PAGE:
Responses to Rebecca Readalong Discussion Questions!

These questions were posted by Sandy Nawrot @ You’ve GOTTA Read This as part of the Rebecca Read-A- Long


SPOILER WARNING





Last night I dreamt I went to Manderley again.” This is quite possibly one of the most famous opening lines of a book. How do these words set the tone for the rest of the story?


When I read those words, it was with a gentle British accent. I loved the opening. I felt it set somewhat of a formal tone, but I knew the story would be eloquent, from then on. The writing most certainly did not disappoint me.

2.      1.      “Last night I dreamt I went to Manderley again.” This is quite possibly one of the most famous opening lines of a book. How do these words set the tone for the rest of the story?
When I read those words, it was with a gentle British accent. I loved the opening. I felt it set somewhat of a formal tone, but I knew the story would be eloquent, from then on. The writing most certainly did not disappoint me.

2.      Du Maurier obviously chose not to name the second Mrs. de Winter (referred to as DW2 from hereon). How did this affect your perception of her?

Well, I was not oblivious to Du Maurier’s decision in not giving DW2 a name. I think this makes DW2 very ambiguous, we don’t get much of her looks described. I almost feel as though she is an any woman character. Clearly names are important, they are a means to identity, therefore when someone does not have a name, it is almost as though they do not have an identity. I also see this as DW2 being defined by the male she is with. As you notice, the only name we know her by is Maxim’s name. We don’t know her maiden name. We don’t know her first name. We just know she took on her husband’s name.
3.      Do you think the character of DW2 was believable?

Yes, I do actually. DW2 is very shy, very unsure of herself. I think you get that a lot with youth. Many people grow up at different times. Also, I see class as being a HUGE issue in this book. DW2 goes from being a companion to the wife of a very rich and important man. I know in that situation, I would probably be just as shy. I wouldn’t want people to think of me as gauche just because I married into money. I mean, this is a girl who has servant ingrained into her way of thinking, so duh obviously she’s going to feel uncomfortable. If you’ve ever gone from being inferior to superior, perhaps you may know the feeling and will be able to understand DW2’s character a bit more.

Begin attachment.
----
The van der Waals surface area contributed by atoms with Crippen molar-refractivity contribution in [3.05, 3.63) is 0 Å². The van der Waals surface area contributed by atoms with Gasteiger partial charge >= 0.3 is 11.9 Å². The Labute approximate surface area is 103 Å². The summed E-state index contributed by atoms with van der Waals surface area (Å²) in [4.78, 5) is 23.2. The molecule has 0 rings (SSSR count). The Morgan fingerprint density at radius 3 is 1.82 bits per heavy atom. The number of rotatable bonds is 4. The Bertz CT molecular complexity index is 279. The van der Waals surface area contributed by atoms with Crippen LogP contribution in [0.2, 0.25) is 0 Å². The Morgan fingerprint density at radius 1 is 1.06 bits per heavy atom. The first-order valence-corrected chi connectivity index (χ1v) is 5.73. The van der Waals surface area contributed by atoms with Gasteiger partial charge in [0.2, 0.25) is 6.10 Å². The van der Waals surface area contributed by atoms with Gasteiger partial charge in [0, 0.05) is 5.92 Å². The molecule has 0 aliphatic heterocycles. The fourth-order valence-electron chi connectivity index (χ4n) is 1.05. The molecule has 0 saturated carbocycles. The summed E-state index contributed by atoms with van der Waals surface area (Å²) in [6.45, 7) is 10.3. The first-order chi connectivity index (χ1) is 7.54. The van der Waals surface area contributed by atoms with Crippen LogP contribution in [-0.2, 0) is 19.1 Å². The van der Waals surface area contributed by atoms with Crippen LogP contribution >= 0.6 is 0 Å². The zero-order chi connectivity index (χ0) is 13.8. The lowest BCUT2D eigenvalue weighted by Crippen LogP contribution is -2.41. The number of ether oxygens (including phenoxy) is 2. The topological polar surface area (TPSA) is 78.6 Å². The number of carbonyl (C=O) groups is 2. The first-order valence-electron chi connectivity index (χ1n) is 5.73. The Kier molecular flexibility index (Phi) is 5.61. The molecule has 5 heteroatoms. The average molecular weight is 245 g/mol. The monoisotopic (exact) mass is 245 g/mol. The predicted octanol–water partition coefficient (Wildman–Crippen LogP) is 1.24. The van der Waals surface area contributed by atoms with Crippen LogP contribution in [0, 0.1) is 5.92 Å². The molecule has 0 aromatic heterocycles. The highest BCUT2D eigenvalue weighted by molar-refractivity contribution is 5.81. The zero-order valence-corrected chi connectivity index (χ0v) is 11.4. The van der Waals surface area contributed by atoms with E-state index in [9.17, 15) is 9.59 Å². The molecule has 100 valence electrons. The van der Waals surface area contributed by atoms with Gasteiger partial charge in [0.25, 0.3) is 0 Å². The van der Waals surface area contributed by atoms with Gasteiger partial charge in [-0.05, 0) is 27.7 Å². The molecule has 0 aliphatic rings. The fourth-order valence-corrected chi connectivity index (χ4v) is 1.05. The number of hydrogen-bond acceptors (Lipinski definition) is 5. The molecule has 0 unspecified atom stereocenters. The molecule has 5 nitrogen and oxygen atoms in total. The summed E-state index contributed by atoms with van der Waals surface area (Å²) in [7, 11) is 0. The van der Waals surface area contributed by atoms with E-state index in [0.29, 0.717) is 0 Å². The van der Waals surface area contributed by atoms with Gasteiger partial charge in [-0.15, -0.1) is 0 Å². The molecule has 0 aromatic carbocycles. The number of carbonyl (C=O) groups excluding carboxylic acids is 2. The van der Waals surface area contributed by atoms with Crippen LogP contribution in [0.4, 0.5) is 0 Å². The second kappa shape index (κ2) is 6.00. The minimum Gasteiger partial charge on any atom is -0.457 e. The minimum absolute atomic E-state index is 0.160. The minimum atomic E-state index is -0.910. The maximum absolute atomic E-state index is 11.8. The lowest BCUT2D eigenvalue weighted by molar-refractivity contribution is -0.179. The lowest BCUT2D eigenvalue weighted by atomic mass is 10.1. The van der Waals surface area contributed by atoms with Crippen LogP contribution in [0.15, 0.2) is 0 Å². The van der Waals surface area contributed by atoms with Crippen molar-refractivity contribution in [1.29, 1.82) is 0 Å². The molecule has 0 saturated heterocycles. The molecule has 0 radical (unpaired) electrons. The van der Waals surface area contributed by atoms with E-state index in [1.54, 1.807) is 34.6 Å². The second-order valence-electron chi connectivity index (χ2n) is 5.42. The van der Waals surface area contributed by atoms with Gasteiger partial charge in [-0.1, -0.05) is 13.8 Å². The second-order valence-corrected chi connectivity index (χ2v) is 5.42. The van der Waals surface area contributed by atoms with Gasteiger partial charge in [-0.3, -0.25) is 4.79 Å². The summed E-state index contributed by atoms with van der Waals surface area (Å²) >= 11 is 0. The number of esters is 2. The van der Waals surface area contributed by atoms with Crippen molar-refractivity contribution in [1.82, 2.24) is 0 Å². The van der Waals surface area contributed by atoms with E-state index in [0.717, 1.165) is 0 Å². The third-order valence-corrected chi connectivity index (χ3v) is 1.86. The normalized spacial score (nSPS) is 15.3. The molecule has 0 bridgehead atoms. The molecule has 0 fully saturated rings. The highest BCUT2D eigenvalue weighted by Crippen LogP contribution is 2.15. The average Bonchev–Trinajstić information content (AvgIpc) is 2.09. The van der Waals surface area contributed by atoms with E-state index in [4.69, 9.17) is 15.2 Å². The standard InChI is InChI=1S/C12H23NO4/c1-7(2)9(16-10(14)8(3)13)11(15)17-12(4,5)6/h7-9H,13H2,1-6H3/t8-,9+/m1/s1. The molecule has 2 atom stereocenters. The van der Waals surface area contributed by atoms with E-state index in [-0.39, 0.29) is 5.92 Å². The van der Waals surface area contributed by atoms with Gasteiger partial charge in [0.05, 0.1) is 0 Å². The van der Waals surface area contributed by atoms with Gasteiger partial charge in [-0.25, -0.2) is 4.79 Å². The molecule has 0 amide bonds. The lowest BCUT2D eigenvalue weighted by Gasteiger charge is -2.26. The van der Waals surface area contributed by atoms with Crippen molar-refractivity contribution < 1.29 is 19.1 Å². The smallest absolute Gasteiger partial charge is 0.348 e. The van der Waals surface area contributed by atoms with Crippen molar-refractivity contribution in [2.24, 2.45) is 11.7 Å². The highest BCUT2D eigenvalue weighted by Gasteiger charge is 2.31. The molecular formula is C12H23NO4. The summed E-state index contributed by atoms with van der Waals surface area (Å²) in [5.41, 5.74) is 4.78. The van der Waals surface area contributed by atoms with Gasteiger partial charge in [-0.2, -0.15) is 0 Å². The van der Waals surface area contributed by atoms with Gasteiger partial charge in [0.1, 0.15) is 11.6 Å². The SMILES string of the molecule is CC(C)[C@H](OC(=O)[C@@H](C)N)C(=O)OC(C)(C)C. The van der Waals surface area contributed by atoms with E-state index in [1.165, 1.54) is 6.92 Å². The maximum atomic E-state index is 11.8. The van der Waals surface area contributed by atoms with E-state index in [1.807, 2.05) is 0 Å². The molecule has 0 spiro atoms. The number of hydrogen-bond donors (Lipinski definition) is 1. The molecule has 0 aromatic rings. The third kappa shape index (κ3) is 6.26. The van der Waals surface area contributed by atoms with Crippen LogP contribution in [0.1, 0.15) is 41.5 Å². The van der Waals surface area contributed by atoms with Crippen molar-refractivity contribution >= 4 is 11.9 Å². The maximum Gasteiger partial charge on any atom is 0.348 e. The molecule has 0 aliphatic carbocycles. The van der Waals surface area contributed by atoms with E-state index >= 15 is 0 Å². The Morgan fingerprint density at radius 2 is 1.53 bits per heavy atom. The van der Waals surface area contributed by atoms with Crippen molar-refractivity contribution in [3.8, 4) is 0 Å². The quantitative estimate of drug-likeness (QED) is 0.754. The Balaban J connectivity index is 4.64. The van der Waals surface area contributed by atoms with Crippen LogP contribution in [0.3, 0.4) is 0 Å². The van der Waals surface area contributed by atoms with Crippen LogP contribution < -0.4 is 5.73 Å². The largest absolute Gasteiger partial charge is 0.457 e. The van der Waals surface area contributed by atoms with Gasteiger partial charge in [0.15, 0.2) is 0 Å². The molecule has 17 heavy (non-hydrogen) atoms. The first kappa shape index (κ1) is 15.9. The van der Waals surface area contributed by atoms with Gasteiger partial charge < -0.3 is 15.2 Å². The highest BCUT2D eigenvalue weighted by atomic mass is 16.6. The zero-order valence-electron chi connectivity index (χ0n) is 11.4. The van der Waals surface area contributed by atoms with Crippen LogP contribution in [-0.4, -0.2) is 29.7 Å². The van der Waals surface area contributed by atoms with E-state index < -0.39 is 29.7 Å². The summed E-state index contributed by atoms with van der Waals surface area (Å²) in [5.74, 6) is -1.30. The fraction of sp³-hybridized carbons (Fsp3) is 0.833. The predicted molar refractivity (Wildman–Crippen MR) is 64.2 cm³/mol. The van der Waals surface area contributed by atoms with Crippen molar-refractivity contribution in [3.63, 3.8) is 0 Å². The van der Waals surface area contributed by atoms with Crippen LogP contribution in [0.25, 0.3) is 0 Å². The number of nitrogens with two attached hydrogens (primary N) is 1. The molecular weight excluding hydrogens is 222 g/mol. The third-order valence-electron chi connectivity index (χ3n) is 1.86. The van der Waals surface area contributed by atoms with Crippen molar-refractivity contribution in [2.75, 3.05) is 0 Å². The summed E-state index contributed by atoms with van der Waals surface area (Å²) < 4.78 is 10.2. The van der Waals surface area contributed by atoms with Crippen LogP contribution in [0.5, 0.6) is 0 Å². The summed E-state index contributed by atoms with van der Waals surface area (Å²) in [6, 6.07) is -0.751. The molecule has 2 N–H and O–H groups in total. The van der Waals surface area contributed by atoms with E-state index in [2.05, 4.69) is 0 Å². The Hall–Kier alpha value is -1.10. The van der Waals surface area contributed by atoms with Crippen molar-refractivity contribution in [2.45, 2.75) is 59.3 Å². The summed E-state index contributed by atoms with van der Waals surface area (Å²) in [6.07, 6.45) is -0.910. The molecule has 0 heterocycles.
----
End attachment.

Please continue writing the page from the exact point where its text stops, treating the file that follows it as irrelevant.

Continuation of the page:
1.      There is a drastic change in the second Mrs. de Winter (whom I will call DW2 from hereon) mid-way through the book. Talk about what caused the transformation. How did you feel about DW2 after this happened?

Basically, DW2 grows up. She realizes she does not need to be pushed around, and that Rebecca was kind of a douche, which was not what I was expecting at all. I know, I know it was probably obvious to everyone, but I need brightly painted signs, I often miss the forest because of the trees. After DW2 learns that Rebecca is the whore of Babylon and gets all empowered, I was quite proud of her. It was a “You Go Girl” moment.

Although it was not explicitly discussed, what do you think was the true nature of the relationship between Rebecca and Mrs. Danvers?

Well, when I picture Ms. Danvers, I picture the Wicked Witch from the Wizard of Oz, only without the green make-up and broom, so it’s hard for me to imagine saucy Rebecca getting it on with her, since I am slightly shallow like that. I don’t know that I see their relationship as reciprocal, because it’s obvious Danvers was in love with Rebecca. Plus she mentions laughing over men with Rebecca, yet I don’t see them having a consummate relationship, although it is possible, as rumor has it Du Maurier was bisexual, so mayhap she placed a gay relationship in the book under the radar. I suppose at the time this was written, late 1930s being gay was not something one spoke about in the open.